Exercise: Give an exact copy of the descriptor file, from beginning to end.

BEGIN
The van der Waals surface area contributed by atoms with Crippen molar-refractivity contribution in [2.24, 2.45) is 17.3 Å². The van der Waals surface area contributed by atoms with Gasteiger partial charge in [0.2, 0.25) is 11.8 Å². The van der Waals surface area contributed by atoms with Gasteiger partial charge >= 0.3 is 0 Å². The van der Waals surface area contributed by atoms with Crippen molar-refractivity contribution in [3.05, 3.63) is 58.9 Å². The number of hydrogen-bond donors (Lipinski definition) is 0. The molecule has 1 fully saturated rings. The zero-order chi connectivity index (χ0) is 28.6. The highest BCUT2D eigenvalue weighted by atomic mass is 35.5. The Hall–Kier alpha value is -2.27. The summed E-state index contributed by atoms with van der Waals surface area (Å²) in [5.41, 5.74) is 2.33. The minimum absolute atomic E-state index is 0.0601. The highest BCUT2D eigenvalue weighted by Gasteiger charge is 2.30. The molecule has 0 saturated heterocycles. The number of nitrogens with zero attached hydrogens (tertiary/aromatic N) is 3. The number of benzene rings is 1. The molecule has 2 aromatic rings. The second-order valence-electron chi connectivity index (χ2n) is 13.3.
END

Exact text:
The van der Waals surface area contributed by atoms with Crippen molar-refractivity contribution in [2.24, 2.45) is 17.3 Å². The van der Waals surface area contributed by atoms with Gasteiger partial charge in [0.2, 0.25) is 11.8 Å². The van der Waals surface area contributed by atoms with Gasteiger partial charge >= 0.3 is 0 Å². The van der Waals surface area contributed by atoms with Crippen molar-refractivity contribution in [3.05, 3.63) is 58.9 Å². The number of hydrogen-bond donors (Lipinski definition) is 0. The molecule has 1 fully saturated rings. The zero-order chi connectivity index (χ0) is 28.6. The highest BCUT2D eigenvalue weighted by atomic mass is 35.5. The Hall–Kier alpha value is -2.27. The summed E-state index contributed by atoms with van der Waals surface area (Å²) in [5.41, 5.74) is 2.33. The minimum absolute atomic E-state index is 0.0601. The highest BCUT2D eigenvalue weighted by Gasteiger charge is 2.30. The molecule has 0 saturated heterocycles. The number of nitrogens with zero attached hydrogens (tertiary/aromatic N) is 3. The number of benzene rings is 1. The molecule has 2 aromatic rings. The second-order valence-electron chi connectivity index (χ2n) is 13.3.